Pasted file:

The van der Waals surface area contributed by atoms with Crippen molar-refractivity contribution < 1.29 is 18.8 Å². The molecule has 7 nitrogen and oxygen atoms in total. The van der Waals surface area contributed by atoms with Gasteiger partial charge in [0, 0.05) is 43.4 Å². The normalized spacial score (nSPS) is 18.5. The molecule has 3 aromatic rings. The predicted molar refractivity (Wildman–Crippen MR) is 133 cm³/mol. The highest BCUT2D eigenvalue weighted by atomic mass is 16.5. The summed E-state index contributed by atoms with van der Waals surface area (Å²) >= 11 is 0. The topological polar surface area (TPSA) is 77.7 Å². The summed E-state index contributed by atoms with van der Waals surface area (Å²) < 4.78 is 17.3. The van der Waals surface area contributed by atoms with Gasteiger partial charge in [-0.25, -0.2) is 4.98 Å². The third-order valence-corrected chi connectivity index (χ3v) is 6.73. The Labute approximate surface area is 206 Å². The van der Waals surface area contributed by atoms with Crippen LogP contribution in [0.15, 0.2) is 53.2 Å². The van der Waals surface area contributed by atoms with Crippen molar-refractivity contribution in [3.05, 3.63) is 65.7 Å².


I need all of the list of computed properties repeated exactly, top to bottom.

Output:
The van der Waals surface area contributed by atoms with Crippen molar-refractivity contribution < 1.29 is 18.8 Å². The molecule has 7 nitrogen and oxygen atoms in total. The van der Waals surface area contributed by atoms with Gasteiger partial charge in [0, 0.05) is 43.4 Å². The normalized spacial score (nSPS) is 18.5. The molecule has 3 aromatic rings. The predicted molar refractivity (Wildman–Crippen MR) is 133 cm³/mol. The highest BCUT2D eigenvalue weighted by atomic mass is 16.5. The summed E-state index contributed by atoms with van der Waals surface area (Å²) >= 11 is 0. The topological polar surface area (TPSA) is 77.7 Å². The summed E-state index contributed by atoms with van der Waals surface area (Å²) < 4.78 is 17.3. The van der Waals surface area contributed by atoms with Gasteiger partial charge in [-0.25, -0.2) is 4.98 Å². The third-order valence-corrected chi connectivity index (χ3v) is 6.73. The Labute approximate surface area is 206 Å². The van der Waals surface area contributed by atoms with Crippen LogP contribution in [0.15, 0.2) is 53.2 Å². The van der Waals surface area contributed by atoms with Crippen molar-refractivity contribution in [3.05, 3.63) is 65.7 Å².